• Performance
  • Site maintainability
  • The cost of future redesigns

It can also directly impact those using mobile devices or assistive technology (such as screen readers).

The irony here is that done right SEO should actually enhance the quality of your site’s code. In fact if your web designer has done their job properly your site should already preform well in search engine rankings.

Unfortunately too often web designers do not do their job well and SEO companies resort to excessive code manipulation to improve rankings.

It is important to find suppliers that understand the importance of best practice and respect it so preserving code quality.

SEO should improve not damage copy

In the same way that good SEO should improve code, it should also improve your site’s copy.

The one thing that has made me madder than anything else is when SEO companies screw with a site’s copy. Too often I have worked with companies that want to stuff well written copy with keywords or add excessive words to a page just to increase it’s ranking.

Keyword Research Tool

There is no better way of driving users away from a site than making the content of your site long and unreadable.

The bizarre thing is that actually SEO should create better copy, not worse. In order to write copy that ranks well on search engines it is first necessary to understand the terms your target audience use when searching. If used correctly this keyword research should improve your copy encouraging you to writ in the tone of voice and language used by your visitors.

A good SEO company should have a copywriter who can do this research and then write engaging text that uses the language of your users. It is the copywriter you need as much as the SEO wizard.

SEO should be apart of a broader marketing strategy

Many website owners become so obsessed with SEO that they focus on it at the detriment of all else.

In reality SEO should be just one component of a broader marketing strategy that includes both online and offline elements.

A good SEO company should also be able to help you utilise social media, paid advertising and other forms of online engagement to attract a larger audience. They should also be able to encourage your audience to promote your site through word of mouth recommendation.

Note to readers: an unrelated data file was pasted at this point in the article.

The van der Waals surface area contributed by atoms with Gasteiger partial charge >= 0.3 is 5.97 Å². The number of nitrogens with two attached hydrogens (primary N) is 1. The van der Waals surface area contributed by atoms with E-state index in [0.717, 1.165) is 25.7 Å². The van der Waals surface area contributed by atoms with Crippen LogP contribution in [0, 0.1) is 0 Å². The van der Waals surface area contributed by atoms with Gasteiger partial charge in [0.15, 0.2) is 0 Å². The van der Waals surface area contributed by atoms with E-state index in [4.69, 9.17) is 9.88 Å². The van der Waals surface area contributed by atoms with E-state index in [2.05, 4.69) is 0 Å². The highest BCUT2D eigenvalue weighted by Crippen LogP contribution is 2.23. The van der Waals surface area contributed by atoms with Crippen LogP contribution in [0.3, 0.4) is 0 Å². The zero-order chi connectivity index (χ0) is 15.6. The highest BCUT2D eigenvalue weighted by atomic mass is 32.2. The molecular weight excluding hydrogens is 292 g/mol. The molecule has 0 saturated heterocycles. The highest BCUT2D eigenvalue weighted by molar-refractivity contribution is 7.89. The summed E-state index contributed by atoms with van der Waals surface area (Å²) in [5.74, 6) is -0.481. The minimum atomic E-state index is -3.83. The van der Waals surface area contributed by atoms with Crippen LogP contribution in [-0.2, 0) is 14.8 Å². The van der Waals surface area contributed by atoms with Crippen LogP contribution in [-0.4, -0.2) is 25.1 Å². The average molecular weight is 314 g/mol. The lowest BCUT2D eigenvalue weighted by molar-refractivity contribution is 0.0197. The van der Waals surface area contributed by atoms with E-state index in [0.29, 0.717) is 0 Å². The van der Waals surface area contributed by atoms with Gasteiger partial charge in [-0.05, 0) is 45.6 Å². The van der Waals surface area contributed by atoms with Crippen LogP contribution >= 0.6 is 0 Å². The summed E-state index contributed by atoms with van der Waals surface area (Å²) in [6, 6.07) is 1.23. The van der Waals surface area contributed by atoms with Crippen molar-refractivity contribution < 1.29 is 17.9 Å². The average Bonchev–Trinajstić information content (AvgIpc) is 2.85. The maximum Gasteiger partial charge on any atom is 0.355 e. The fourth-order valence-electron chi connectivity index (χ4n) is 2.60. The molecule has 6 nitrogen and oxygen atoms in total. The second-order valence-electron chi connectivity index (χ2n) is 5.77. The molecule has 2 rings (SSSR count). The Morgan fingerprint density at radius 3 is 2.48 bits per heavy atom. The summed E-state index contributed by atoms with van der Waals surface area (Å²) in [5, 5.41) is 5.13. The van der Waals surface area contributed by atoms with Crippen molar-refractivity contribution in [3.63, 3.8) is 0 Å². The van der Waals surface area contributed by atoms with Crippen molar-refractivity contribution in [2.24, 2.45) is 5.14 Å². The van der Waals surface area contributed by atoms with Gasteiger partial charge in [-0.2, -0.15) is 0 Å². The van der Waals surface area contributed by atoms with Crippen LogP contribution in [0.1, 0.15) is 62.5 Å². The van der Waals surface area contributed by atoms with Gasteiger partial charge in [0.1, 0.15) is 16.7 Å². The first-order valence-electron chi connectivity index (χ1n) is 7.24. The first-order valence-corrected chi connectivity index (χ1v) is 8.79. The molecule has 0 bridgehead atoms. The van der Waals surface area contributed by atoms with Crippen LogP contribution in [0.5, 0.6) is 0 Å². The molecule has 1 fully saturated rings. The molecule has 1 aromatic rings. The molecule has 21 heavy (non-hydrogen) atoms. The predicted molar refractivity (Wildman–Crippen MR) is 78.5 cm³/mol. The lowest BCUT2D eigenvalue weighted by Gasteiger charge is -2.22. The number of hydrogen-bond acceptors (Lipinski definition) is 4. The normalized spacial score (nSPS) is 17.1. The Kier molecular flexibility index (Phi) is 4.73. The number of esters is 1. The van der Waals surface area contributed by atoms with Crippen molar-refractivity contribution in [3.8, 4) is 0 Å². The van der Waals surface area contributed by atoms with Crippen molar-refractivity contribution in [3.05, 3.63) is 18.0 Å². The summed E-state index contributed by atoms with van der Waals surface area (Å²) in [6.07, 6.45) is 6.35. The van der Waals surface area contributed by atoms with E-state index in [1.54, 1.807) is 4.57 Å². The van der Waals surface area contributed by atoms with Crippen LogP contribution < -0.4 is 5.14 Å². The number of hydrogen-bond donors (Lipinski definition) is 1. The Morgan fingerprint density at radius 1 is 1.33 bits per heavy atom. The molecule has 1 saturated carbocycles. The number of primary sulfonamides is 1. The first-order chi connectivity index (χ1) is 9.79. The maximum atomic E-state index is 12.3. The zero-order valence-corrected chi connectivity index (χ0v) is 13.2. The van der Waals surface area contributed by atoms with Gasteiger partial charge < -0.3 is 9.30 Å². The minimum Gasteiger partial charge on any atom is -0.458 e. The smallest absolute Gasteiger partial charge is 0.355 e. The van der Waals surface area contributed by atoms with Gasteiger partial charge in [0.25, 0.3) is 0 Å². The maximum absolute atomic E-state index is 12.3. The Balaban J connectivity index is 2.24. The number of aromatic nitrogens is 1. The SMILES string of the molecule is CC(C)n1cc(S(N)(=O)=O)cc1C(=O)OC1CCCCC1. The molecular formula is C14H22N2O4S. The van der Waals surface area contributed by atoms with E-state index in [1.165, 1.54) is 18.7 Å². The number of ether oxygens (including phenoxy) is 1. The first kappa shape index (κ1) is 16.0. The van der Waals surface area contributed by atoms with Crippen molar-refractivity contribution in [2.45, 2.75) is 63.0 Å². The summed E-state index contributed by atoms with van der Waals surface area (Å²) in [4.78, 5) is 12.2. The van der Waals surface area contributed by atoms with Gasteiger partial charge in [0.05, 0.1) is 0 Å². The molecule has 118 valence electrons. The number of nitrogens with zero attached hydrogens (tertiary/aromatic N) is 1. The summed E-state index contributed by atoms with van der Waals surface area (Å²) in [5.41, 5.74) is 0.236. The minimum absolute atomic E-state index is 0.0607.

The traffic vs conversion divide

To a large extent I think the problem of SEO derives from how the industry sells itself and what website owners ask for.

User clicking on a buy now button

Vitaly M, Shutterstock

In both cases the emphasis is on improved ranking. However as I have already said that is not the ultimate aim. An increase in conversion numbers is what website owners really need. This is achieved through a mix of increasing traffic and converting more of that traffic.

The worst scenario (which I have personally encountered many times) is where the SEO company is responsible for driving traffic while the web design agency is judged on how well that traffic converts. The result of these sometimes conflicting priorities is disagreement.

In the perfect world a single agency would be used for both roles. However, where that is not possible there should be a single metric for all involved. This should be how many people complete a specified call to action.

You maybe saying to yourself that your site has no call to action. If that is the case then why does the site exist? Even an informational site should probably have a call to action such as signup for a newsletter. If it really doesn’t then use another metric like a combination of dwell time and unique visitors to rate success.

Whatever metric we use it should not be how high the site ranks on Google. This is a means to an end not the end in itself.